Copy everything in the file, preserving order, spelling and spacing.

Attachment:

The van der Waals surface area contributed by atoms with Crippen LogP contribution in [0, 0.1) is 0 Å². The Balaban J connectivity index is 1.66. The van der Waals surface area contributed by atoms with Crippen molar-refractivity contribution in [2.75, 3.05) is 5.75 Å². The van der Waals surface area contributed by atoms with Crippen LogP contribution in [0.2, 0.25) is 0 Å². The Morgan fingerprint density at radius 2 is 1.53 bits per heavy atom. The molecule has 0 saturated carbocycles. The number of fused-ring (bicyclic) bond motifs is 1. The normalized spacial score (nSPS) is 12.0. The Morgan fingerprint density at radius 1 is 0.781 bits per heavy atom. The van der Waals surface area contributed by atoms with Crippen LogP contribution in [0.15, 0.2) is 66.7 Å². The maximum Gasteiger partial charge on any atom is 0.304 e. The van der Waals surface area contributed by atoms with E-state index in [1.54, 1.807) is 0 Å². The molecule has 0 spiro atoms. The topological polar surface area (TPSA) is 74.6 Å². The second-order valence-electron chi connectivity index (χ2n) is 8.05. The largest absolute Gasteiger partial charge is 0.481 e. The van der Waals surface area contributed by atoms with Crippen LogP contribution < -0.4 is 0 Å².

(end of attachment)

The van der Waals surface area contributed by atoms with Crippen LogP contribution in [0, 0.1) is 0 Å². The Balaban J connectivity index is 1.66. The van der Waals surface area contributed by atoms with Crippen molar-refractivity contribution in [2.75, 3.05) is 5.75 Å². The van der Waals surface area contributed by atoms with Crippen LogP contribution in [0.2, 0.25) is 0 Å². The Morgan fingerprint density at radius 2 is 1.53 bits per heavy atom. The molecule has 0 saturated carbocycles. The number of fused-ring (bicyclic) bond motifs is 1. The normalized spacial score (nSPS) is 12.0. The Morgan fingerprint density at radius 1 is 0.781 bits per heavy atom. The van der Waals surface area contributed by atoms with Crippen LogP contribution in [0.15, 0.2) is 66.7 Å². The maximum Gasteiger partial charge on any atom is 0.304 e. The van der Waals surface area contributed by atoms with E-state index in [1.54, 1.807) is 0 Å². The molecule has 0 spiro atoms. The topological polar surface area (TPSA) is 74.6 Å². The second-order valence-electron chi connectivity index (χ2n) is 8.05. The largest absolute Gasteiger partial charge is 0.481 e. The van der Waals surface area contributed by atoms with Crippen LogP contribution < -0.4 is 0 Å².